Michigan, Social Inequality, and Rugged Individualism
I can remember an undergraduate class I had on social inequality. I recall one student's explanation for unequal opportunities, one you hear often. Some people still don't understand the main point.
Its not that we all have good opportunities available as Americans, but it’s the scarcity of these opportunities in select socioeconomic areas that is important. Understanding that things are different in less fortunate areas is the key to understanding social inequality and the farce of the Horatio Alger Theory.
The student in my class wanted to claim that universal equal opportunity already exists throughout America. He used, as an example, his own experience of how much money he made running a lawn care business in high school. He said he had no problems finding work, building accounts, and maintaining the reputation of a professional entrepreneur. He believed that work can always be found if you want to work, and generally for those who are poor, it's their own fault. It turns out this individual grew up in the Grosse Point Shores area of Michigan; know as an upper class aristocratic area north of Detroit.
Where people live and parent's income does have an impact on an individual's upper mobility, and opportunities that are available. It helps explain statistically the probability of success for most young people. Going from rags to riches is harder to do than going from rich to richer. In fact, it's rare to see a large number of our inner city youth make it to the top.
So, when we visit the polls or engage in political arguments, remember the explanation for poverty like the one mentioned by the undergraduate in my class. The one that claims rugged individualism is all that matters -- that poverty is the fault of the individual alone.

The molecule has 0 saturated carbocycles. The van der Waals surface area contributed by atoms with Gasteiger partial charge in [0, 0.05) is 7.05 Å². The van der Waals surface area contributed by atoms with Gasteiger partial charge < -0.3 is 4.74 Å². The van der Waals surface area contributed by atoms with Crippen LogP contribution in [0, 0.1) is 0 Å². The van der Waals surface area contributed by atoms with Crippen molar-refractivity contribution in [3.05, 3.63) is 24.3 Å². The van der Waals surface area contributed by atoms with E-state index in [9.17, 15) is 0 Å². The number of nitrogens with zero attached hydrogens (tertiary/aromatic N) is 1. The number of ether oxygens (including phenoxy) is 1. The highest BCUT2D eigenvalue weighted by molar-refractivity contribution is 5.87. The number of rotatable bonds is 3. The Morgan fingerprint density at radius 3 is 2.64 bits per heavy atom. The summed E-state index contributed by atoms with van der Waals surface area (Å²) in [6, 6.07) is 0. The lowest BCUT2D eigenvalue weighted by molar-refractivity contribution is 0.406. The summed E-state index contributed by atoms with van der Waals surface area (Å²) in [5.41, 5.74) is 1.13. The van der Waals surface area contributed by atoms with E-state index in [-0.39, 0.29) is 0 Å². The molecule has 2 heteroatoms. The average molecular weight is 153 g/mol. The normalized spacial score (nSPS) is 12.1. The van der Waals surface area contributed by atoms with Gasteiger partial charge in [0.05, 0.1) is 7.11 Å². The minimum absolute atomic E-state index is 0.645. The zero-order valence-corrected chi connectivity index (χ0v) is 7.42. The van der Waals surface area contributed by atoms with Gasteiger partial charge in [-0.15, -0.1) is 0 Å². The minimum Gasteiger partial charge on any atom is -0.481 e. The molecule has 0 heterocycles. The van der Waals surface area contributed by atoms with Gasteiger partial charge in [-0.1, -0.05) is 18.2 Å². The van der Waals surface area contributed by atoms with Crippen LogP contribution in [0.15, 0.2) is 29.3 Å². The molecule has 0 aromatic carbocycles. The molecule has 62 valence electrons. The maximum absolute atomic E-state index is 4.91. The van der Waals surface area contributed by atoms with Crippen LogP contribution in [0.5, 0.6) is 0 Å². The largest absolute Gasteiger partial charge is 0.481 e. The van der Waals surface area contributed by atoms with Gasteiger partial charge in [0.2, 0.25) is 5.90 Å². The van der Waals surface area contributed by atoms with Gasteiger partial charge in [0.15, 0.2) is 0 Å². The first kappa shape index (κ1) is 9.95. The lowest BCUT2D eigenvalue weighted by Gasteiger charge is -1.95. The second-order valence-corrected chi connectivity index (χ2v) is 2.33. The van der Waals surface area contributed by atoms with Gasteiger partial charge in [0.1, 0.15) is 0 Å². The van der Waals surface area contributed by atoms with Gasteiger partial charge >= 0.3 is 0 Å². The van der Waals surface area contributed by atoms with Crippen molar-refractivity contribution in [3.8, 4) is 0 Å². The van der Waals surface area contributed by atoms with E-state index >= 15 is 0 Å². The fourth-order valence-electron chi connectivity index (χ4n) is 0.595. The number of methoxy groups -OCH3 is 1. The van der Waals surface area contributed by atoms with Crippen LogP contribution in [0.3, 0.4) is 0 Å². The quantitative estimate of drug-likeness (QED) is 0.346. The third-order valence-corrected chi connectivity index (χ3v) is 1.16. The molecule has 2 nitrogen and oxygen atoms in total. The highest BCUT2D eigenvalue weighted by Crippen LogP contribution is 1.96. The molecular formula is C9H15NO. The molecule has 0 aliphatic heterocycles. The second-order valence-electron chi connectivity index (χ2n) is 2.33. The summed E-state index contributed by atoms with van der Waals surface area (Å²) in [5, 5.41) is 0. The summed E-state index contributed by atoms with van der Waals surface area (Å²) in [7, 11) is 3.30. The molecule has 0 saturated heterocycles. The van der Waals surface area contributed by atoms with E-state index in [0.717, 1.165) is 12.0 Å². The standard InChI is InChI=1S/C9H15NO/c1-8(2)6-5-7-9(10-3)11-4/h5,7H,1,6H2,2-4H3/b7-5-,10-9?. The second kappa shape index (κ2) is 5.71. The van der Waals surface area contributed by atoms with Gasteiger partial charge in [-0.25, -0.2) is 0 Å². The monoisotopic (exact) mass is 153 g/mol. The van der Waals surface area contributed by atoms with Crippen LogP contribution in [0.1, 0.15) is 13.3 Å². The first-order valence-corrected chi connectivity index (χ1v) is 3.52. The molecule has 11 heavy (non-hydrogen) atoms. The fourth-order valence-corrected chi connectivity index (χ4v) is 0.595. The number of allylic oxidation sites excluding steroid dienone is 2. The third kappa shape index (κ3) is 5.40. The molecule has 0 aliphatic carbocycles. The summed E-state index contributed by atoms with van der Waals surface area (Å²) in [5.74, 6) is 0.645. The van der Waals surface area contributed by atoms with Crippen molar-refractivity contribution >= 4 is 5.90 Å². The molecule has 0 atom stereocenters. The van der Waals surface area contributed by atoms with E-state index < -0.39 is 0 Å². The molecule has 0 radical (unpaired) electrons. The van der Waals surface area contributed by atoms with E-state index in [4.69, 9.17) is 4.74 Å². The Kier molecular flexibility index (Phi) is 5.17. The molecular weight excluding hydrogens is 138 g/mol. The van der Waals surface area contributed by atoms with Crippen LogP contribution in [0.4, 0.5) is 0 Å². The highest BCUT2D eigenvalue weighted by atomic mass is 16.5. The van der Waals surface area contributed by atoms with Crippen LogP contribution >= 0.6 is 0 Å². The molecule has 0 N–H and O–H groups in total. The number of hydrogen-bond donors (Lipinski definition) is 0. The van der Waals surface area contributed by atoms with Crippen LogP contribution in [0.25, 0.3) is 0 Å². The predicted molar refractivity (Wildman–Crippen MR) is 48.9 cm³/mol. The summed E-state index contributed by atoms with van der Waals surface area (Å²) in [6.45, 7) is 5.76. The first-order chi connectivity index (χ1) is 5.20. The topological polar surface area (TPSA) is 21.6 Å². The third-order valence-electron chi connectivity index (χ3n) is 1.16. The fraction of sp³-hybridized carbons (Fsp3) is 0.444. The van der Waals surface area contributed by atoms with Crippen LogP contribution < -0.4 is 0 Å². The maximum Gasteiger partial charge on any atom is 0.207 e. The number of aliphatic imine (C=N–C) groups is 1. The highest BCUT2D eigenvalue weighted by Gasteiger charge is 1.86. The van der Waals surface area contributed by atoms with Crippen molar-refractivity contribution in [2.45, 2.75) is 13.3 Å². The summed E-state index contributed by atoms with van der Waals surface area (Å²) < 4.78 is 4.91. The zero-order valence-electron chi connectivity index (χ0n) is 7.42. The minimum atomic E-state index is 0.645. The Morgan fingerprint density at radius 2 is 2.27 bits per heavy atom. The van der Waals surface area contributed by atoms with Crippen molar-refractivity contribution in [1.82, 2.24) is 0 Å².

Of course, striving for a better life and working to achieve it are part of the American Dream. But please understand that not everyone is gifted, wealthy, had responsible parents, were talented, or even mentally stable from growing up underprivileged. Poverty and homelessness are not excusable nor can they be pushed aside by explaining that people are just lazy. Decades of studies in the social sciences have provided us with empirical evidence to suggest otherwise. These studies conclude that the social and political arrangements of society maintain such a balance between rich and poor.
Now, in this great state the divide between our citizens is becoming more apparent. Social inequality has finally emerged in this election to be a serious challange, a reality that we cannot avoid, nor should we hide from. We need to develop a collective understanding that rugged individualism is a major part of the American work ethic, but at the same time it is not a good explanation for social inequality and poverty in Michigan.
We have to take this new understanding to the polls and vote democratic for a change that invites all citizens to a life with more available opportunities. This election is not just about you or me -- it's about all of us.
Political Advisor for the ICDP